Paul Graffy is Pale in Lanford Wilson’s ‘Burn This’
Pale has been labelled alternately as a misanthrope, a bad boy, a guy with a chip on his shoulder the size of a garbage scowl. In Graffy’s capable hands, he’s all that and much more. But what neither the playwright nor the actor provide much of a clue about is why in the world Pale’s so driven to forge a permanent romantic relationship with his dead brother’s dance partner.
Their first spring-creaking tumble into bed is understandable enough. He’s high as a kite on coke and booze, intent on differentiating himself from his gay younger brother. She’s soft, warm and has that “just outta bed” hair going, which only stands to reason given that’s it’s five in the freaking morning and she just threw off the covers to answer the door he’s been pounding on like the proverbial chimpanzee banging on the bongos in Dire Strait’s 1985 single Money for Nothing. So from Pale’s perspective, why wouldn’t he want to do his gay brother’s comely dance partner?
According to the coital post-mortem Anna gives her roommate, Larry, Pale was all that and a bag of chips in the sack, and from what Larry overhead through the paper-thin walls of the loft, Anna was no slouch either. So it’s to be expected that Pale wants to score an encore. But after Anna breaks it off with him, he tells her he’s not doing too well and really wants to get back together with her. That’s the part that seems out of character and needs to be more fully fleshed out.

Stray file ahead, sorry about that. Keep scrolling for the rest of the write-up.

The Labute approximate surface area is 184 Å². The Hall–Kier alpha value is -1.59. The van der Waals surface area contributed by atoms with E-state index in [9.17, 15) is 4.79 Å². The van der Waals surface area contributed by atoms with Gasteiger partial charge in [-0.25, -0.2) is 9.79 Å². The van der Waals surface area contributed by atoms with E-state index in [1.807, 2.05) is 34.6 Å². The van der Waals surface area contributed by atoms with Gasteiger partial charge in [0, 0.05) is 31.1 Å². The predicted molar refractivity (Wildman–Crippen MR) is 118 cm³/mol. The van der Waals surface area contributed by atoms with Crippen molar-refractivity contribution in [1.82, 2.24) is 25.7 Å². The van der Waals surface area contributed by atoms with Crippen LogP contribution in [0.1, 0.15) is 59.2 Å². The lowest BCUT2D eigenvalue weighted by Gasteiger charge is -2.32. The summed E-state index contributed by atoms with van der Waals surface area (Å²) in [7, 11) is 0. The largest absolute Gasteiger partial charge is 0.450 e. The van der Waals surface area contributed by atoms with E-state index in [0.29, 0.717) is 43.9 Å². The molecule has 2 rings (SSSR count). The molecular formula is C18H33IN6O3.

As a playwright, Lanford Wilson leaves it to the audience to supply answers to this and many other questions raised by his play. And not surprisingly, opinions and theories vary as to why Anna and Pale are emotionally (as opposed to just physically) attracted to one another. Perhaps Pale has reached a stage in his life where he needs some stability, a woman who loves and accepts him for who he is (including a bad case of hyperhidrosis). Perhaps it’s the thrill of taking her away from another man – a rich boy filmmaker who’s everything Pale is not and who, to boot, humiliated him in their brief scuffle in Anna’s apartment on New Year’s Eve. It is equally plausible that Pale sees in Anna a connection to his brother, Robbie, and the world of dance Pale knew nothing about. It could be all of this. Or none of it. A mirror, Graffy just reflects back to the audience what Wilson and his enigmatic script provide.
Pale is radically different from the last character Graffy played. In Gore Vidal’s The Best Man, Senator Joe Cantwell’s motivations were on display for everyone to see. There was no mystery about why the presidential candidate from Texas acted the way he did. His intent was evident in every line of dialogue and movement on stage. But with Pale, motivation must be inferred or distilled from the astonishing array of emotion that Graffy is required to recreate during his brief but memorable encounters with the other three characters in this nearly three-hour two-act play. And that just serves to make Graffy all the more convincing and believable as an abrasive and edgy Guido from da neighborhood who’s made a name for himself as a no-nonsense manager of a fine dining establishment across the river in Montclair, New Joisey.